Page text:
Drive through Andover or North Andover or any surrounding community and it’s clear this winter has taken a toll on area roads. Cracked streets, potholes and other issues are common. Simply put, our municipal roads are in need of repairs, and quickly.
Fortunately, Gov. Deval Patrick has allocated $300 million to help fund these repairs – that translates into more than $3.2 million for Andover and North Andover – as part of his transportation bond bill. Unfortunately, this bill could be debated well into the summer, potentially delaying the start of much work for months.
To begin these projects, make our roads safer and in the process create quality jobs and save local city and town taxpayers millions of dollars, we must pass long-overdue Chapter 90 highway funds now.
Chapter 90 funding is normally allocated by April 1 each year to give cities and towns adequate time to plan the road projects for the season and sign the necessary contracts to begin work on time. Due to New England weather, the road paving and work season in Massachusetts is brief – running from May through September each year.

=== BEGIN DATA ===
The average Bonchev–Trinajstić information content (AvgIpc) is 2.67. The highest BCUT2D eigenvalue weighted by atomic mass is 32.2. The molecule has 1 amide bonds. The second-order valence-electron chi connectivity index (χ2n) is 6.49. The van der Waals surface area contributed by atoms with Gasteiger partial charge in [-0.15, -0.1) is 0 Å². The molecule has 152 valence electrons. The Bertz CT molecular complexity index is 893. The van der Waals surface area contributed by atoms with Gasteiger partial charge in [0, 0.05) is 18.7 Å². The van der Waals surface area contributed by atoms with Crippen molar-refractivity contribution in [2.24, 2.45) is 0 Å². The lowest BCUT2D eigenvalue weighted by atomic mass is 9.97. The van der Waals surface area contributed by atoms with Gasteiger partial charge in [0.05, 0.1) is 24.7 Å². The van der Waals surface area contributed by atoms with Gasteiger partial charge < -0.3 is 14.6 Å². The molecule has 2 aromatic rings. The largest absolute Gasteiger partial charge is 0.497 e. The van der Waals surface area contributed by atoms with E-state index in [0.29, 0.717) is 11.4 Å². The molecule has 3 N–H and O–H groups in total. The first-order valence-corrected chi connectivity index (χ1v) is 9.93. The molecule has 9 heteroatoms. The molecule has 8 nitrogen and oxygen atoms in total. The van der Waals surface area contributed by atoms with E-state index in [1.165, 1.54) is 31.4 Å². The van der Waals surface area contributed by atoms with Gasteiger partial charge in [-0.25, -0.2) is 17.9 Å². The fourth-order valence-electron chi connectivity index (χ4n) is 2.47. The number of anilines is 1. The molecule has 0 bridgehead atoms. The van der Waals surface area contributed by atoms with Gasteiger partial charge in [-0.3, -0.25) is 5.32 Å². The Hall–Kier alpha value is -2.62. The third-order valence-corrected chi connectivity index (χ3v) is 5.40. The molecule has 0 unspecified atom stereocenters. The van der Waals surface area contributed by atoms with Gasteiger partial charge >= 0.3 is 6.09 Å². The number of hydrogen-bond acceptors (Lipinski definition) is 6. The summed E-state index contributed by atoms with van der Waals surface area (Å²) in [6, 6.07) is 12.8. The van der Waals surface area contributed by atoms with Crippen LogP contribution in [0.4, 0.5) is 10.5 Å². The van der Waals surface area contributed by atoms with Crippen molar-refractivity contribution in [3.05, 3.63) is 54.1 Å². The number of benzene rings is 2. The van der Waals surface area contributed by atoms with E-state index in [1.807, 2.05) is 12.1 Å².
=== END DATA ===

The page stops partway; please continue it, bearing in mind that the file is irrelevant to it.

Last year, state Chapter 90 funds – money that comes from a portion of the gas tax and is used for municipal road construction and resurfacing – was delayed for months, costing us nearly 75 percent of the paving and construction season. As a result, many road projects in Andover and North Andover were delayed, while others couldn’t begin at all.
When Chapter 90 funding is delayed, we are forced to do work in cold, bad weather – and work done when temperatures fall too low does not last as long as work done in better conditions. These delays not only put us behind on road projects, but they also cost significantly more money. What often starts out as a simple repaving or resurfacing project will turn into a much more costly replacement if put off – that’s because every dollar spent on paving and repairs saves $6 to $10 in road replacements.